About the author

My photo

Java, Scala, and everything

Saturday, May 23, 2009

Be careful binding to functions in JavaFX

In JavaFX (I'll call it JFX from now) there is possibility to bind variables. You can bind variable to another variable:
var src = 4;
def dst = bind src;
println(dst);
src = 42;
println(dst);
it'll print:
4
42
Maybe you noticed I used var for one variable and def for another. It could be as well var in both cases. Bind makes dst is updated every time it is read. Here we bound variable to another variable, but we can bind it to any expression:
var factor = 3;
var multiplier = 3;
def dst = bind getValue(multiplier);
println(dst);
multiplier = 5;
println(dst);

function getValue(p:Integer) {
 p * factor;
}
What it gives us?
9
15
Still everything is quite clear, isn't it? First value of dsc is 3*3, which is 9, than multiplier is changed and we get 5 * 3, which is 15. Let's now change factor, not multiplier:
var factor = 3;
var multiplier = 3;
def dst = bind getValue(multiplier);
println(dst);
factor = 5;
println(dst);

function getValue(p:Integer) {
 p * factor;
}
And we get:
9
9
Now this is wrong! First we want 3*3 which is 9, so it is ok, but then we change factor and expect 3*5, which is 15, but we still get 9. What's up? Well, dsc is bound to function. JFX remembers our function was called last time with parameter 3, and returned 9. Second time (second read of dst) it is also called with parameter 3, so JFX doesn't call it again, but just gives us cached value. But there is something we can do about it, and it is the bound keyword:
var factor = 3;
var multiplier = 3;
def dst = bind getValue(multiplier);
println(dst);
factor = 5;
println(dst);

bound function getValue(p:Integer) {
 p * factor;
}
And now it prints:
9
15
Just as expected. bound keyword makes JFX analyse the function and checks which variables can affect return value. In this case it can recoginze return value is dependent not only on input parameter, but also on factor variable, so when variable changes, JFX calls the function again even if the parameter doesn't change. Now consider a little different code:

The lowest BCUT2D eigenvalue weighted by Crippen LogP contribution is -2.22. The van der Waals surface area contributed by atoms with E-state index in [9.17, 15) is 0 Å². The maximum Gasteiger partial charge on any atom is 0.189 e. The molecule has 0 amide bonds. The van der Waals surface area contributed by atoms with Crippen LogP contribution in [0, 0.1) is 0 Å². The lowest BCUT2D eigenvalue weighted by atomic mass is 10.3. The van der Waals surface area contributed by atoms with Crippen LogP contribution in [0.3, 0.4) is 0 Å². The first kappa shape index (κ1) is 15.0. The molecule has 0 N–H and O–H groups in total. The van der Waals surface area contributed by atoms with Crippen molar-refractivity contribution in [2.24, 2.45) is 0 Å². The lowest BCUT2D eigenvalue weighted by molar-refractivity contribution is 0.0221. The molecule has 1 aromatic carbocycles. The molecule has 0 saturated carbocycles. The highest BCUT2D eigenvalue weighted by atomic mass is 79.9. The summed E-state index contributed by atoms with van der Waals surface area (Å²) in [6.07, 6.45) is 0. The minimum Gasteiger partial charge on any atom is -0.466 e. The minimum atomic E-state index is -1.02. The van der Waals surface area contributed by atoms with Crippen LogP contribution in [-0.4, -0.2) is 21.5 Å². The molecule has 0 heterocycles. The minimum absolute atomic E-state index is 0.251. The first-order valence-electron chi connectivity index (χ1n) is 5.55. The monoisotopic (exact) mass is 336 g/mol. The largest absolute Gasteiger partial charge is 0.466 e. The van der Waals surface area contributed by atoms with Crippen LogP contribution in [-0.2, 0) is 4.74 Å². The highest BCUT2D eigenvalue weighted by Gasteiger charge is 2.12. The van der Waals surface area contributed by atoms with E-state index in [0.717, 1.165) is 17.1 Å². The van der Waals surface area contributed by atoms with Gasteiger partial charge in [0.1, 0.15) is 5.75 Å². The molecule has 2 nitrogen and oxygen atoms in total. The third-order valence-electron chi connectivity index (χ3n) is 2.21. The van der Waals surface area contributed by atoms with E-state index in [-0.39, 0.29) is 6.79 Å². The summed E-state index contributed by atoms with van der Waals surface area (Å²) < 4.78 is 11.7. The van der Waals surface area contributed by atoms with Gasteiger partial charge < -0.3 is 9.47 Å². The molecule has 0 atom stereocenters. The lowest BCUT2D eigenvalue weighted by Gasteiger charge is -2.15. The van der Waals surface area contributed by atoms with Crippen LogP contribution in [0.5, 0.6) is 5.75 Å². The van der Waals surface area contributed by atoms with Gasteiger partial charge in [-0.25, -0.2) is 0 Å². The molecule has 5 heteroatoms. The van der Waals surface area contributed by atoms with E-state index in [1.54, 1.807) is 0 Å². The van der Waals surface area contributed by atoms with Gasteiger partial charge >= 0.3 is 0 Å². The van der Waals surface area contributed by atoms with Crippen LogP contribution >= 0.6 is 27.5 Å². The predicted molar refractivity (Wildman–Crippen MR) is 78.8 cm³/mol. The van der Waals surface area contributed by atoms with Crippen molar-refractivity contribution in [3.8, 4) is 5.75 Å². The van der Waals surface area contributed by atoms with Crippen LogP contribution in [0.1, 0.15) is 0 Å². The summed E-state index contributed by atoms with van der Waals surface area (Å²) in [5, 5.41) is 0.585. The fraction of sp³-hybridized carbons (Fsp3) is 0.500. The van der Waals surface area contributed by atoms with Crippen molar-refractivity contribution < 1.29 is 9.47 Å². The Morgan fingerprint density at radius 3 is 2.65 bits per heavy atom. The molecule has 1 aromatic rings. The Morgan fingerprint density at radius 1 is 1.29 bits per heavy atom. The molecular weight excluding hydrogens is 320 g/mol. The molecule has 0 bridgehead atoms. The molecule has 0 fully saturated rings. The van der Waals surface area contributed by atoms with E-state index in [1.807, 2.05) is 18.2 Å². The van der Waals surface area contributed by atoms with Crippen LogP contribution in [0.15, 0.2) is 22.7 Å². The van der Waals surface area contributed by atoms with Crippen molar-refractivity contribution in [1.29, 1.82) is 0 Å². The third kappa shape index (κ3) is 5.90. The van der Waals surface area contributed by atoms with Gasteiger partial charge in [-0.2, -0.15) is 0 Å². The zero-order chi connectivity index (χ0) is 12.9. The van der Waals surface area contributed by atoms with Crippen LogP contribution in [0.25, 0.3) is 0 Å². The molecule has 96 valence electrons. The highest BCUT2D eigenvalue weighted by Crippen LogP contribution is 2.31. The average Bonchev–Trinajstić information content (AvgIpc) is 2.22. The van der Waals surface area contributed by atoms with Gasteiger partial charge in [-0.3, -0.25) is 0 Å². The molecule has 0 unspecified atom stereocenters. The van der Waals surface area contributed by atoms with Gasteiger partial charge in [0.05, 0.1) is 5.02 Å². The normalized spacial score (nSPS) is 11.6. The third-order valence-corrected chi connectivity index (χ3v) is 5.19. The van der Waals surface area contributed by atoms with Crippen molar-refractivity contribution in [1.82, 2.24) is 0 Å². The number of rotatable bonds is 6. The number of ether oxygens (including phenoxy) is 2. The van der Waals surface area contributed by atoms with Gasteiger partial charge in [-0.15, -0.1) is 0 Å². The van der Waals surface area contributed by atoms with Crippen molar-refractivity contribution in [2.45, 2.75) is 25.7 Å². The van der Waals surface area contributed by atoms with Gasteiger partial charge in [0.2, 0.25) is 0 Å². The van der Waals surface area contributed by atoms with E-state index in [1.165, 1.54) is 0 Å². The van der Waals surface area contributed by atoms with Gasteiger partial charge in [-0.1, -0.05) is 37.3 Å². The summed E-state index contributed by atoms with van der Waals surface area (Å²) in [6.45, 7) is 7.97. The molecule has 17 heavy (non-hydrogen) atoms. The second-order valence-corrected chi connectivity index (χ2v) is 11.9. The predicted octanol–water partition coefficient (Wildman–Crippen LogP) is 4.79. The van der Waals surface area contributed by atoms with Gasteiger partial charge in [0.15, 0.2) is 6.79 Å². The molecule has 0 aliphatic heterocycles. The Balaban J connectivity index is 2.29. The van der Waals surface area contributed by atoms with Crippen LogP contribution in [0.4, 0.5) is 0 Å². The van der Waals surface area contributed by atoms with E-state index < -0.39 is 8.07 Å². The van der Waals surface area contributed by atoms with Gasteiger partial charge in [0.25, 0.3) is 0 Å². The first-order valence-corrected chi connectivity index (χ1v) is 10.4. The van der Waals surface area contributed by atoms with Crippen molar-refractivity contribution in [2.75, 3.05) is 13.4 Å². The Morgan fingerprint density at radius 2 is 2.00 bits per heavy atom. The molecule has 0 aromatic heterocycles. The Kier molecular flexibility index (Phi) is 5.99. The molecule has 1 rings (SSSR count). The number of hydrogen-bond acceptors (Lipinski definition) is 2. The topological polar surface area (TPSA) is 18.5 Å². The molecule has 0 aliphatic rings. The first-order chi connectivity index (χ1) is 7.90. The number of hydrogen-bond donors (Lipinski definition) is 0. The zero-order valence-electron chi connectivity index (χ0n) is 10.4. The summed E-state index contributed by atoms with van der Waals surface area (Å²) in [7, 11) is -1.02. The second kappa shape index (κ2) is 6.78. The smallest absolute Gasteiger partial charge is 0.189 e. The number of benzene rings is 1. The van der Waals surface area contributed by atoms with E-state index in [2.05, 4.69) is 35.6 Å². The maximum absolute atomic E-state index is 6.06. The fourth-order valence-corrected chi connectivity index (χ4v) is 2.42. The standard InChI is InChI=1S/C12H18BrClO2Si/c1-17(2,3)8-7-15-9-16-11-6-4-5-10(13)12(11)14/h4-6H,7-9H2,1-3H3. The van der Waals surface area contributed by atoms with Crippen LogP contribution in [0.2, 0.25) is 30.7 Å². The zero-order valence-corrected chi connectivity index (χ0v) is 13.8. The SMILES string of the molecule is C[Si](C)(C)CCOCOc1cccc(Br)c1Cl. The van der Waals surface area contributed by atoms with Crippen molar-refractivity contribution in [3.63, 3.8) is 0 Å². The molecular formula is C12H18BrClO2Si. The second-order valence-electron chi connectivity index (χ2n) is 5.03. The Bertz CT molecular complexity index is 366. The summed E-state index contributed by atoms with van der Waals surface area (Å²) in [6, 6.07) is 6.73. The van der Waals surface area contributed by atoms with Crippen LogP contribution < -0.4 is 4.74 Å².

var factor = 3;
var multiplier = 3;
def dst = bind getValue(multiplier);
println(dst);
Thread.currentThread().sleep(5);
multiplier = 5;
println(dst);
Thread.currentThread().sleep(5);
println(dst);

function getValue(p:Integer) {
 System.currentTimeMillis();
}
Note that function is not bound again. sleep(5) is there to make sure two calls won't happen in the same millisecond. So it can give us:
1243112189488
1243112189496
1243112189496
(of course you'll get different values if running it at different time) First is number of milliseconds, second is again proper number of milliseconds, because function parameter value has changed and JFX called function again, and then second value is repeated, because parameter value didn't change and function return value is taken from cache. But what happens when we'll use bound? Let's see:
var factor = 3;
var multiplier = 3;
def dst = bind getValue(multiplier);
println(dst);
Thread.currentThread().sleep(5);
multiplier = 5;
println(dst);
Thread.currentThread().sleep(5);
println(dst);

bound function getValue(p:Integer) {
 System.currentTimeMillis();
}
And we get:
1243112415228
1243112415228
1243112415228
What? All three values are the same? So adding bound even made things worse! How is it possible? Well, bound makes JFX not only can recognize which variables affect return values, but also which function parameters doesn't affect it. So now JFX is aware that p doesn't affect return value of the function and it calls the function only on the first time. Then it takes value from cache, regardless parameter has changed or not. Conclusion: Be careful when using functions for binding variables. Be extremely careful when using functions dealing with current time (or better just don't do it ;)).

7 comments:

koziołek said...

Binding is one of the most powerful function in jfx. But when programmer don't understand how those it work then fail ;)

Remember that binding variables could not be animated and changed to normal variables:

var d = 8;
var e = bind d;
e = 9; // doesn't work, runtime fail

Leszek Gruchała said...
This comment has been removed by the author.
Leszek Gruchała said...

When I was at the beginning of the last example I thought: Ha! I know what you want to do!. Add 'bound' and everything should be fine. And.... WTF?!

I didn't check this, but it should work:
bound function getValue(p:Integer) {
p=p;
System.currentTimeMillis();
}
But this only changes the value only for two first results. Maybe you found out how to 'fix' it? ;-)

pawelstawicki said...

Leszek, I'm afraid p = p; won't work. "bound" analysis the function, and is aware that p does not affect return value.

What would I do? I wouldn't use binding. I would just call System.currentTimeMillis() every time I need.

Leszek Gruchała said...

Maybe yes, because the value of p inside the function will be changed during the second invoke... or maybe just not ;-)

pawelstawicki said...

I checked it. It doesn't work.

Leszek Gruchała said...

Brute. I've broken my world ;]